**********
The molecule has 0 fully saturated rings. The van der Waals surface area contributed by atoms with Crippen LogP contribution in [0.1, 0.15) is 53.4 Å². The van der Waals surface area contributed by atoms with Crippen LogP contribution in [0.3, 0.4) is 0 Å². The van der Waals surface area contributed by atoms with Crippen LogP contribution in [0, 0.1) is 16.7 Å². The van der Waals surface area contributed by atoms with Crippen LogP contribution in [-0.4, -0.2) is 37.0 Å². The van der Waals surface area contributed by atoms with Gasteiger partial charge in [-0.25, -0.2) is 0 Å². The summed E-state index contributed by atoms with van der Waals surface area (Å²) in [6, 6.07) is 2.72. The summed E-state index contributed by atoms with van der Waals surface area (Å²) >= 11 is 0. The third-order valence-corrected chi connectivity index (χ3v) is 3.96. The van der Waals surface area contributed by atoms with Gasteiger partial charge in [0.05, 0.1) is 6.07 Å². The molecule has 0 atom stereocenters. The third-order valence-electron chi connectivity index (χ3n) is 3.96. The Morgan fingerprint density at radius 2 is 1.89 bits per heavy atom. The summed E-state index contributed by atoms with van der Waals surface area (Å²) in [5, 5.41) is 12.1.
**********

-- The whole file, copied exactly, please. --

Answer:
The molecule has 0 fully saturated rings. The van der Waals surface area contributed by atoms with Crippen LogP contribution in [0.1, 0.15) is 53.4 Å². The van der Waals surface area contributed by atoms with Crippen LogP contribution in [0.3, 0.4) is 0 Å². The van der Waals surface area contributed by atoms with Crippen LogP contribution in [0, 0.1) is 16.7 Å². The van der Waals surface area contributed by atoms with Crippen LogP contribution in [-0.4, -0.2) is 37.0 Å². The van der Waals surface area contributed by atoms with Gasteiger partial charge in [-0.25, -0.2) is 0 Å². The summed E-state index contributed by atoms with van der Waals surface area (Å²) in [6, 6.07) is 2.72. The summed E-state index contributed by atoms with van der Waals surface area (Å²) >= 11 is 0. The third-order valence-corrected chi connectivity index (χ3v) is 3.96. The van der Waals surface area contributed by atoms with Gasteiger partial charge in [0.05, 0.1) is 6.07 Å². The molecule has 0 atom stereocenters. The third-order valence-electron chi connectivity index (χ3n) is 3.96. The Morgan fingerprint density at radius 2 is 1.89 bits per heavy atom. The summed E-state index contributed by atoms with van der Waals surface area (Å²) in [5, 5.41) is 12.1.